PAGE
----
Wednesday, November 5, 2008


The Bloody Spur by Charles Einstein (Dell, 1953)

The basis for Fitz Lang's 1956 film While the City Sleeps, Einstein's The Bloody Spur has a small reputation for being one of the first serial killer novels. Alas, the serial killer plays second fiddle to a bunch of typically larger-than-life characters battling for corporate glory written with more than a casual eye towards the bestseller list.

The action starts with the death of the Executive Director of the Kyne Newspaper publishing empire. The donnybrook between his potential successors (the flagship paper's editor, the photo service head, the feature syndicate director, and the wire service chief) over the job starts at the funeral and doesn't let up over 250 pages of corporate infighting, journalistic scheming, sexual shenanigans, and metaphorical throat-cutting. Only two things save this from being an ink-stained rehash of Executive Suite: the vividly realized mid-century newspaper office background, and the occasional chapter from the point of view of the William Heirens-style "Lipstick Killer" who's terrorizing the city to the great joy of the Kyne circulation department.

The "Lipstick Killer" is Robert Manners, a 20-year old college student with severe Oedipal issues as only a character in a 1953 novel can have. He has graduated from breaking into women's apartments to steal their soiled handkerchiefs and used panties and defecate on their floors to strangling and stabbing them. On the wall of one victim, he ensures his immortality by scrawling in lipstick "Help me for God's sake." A handful of delightfully noirish chapters follow Manners about his rounds: stalking his victims, going on bad dates, having an excruciating discussion with his mother about her handkerchiefs and underwear, and most memorably, his finally flight from pursuers through a subway tunnel. He looks down at his feet and sees a fragment of newspaper headline: "Stalks Killer." Most cinematic!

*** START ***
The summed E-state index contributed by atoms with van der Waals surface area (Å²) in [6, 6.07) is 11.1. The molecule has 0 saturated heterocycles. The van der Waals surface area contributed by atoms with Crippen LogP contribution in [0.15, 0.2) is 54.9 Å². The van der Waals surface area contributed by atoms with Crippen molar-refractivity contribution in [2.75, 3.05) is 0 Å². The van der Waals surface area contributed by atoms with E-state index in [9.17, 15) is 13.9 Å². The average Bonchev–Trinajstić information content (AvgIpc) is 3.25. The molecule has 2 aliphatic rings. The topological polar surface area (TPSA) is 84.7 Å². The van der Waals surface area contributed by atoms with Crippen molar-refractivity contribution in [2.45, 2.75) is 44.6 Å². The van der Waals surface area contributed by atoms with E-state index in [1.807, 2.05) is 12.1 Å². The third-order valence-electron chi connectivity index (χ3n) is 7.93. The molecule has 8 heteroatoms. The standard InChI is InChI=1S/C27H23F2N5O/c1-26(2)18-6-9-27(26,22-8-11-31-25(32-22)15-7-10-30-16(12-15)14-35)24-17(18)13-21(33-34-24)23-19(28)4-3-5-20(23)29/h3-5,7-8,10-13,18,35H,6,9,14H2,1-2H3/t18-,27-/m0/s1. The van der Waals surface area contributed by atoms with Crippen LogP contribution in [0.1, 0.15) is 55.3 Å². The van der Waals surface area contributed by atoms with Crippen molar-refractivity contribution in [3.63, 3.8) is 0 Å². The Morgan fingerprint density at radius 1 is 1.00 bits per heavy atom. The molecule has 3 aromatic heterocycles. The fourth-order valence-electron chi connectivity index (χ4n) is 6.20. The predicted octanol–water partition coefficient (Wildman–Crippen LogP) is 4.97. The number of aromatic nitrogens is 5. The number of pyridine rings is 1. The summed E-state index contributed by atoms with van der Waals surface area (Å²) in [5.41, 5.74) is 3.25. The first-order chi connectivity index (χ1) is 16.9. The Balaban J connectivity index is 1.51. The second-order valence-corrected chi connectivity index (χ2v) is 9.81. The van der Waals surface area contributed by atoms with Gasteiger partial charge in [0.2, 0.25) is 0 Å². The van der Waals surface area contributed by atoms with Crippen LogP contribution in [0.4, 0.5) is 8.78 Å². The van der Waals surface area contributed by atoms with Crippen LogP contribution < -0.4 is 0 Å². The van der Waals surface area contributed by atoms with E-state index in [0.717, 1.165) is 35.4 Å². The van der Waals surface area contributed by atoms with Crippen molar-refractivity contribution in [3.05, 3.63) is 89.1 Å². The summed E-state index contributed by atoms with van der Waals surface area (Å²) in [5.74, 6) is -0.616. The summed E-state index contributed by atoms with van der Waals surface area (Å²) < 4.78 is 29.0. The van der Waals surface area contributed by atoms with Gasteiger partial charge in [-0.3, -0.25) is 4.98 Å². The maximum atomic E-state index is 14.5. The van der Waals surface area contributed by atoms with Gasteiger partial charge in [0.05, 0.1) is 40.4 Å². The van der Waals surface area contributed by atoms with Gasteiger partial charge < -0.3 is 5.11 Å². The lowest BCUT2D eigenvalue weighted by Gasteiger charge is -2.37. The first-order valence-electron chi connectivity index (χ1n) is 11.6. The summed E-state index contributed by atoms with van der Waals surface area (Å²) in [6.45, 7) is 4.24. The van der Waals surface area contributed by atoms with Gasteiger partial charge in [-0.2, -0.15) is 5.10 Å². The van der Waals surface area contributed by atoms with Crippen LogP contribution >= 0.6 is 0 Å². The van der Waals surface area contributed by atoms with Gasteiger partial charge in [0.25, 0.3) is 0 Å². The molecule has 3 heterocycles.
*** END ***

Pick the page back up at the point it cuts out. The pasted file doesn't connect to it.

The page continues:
Sadly, Manners barely appears in the last quarter of the book as the little matter of corporate succession is not-so memorably settled. The book works out to 90% corporate and 10% killer, but I'm betting the film is going to come in at a 50/50 split.

While the City Sleep screens at Noir City on January 28th.

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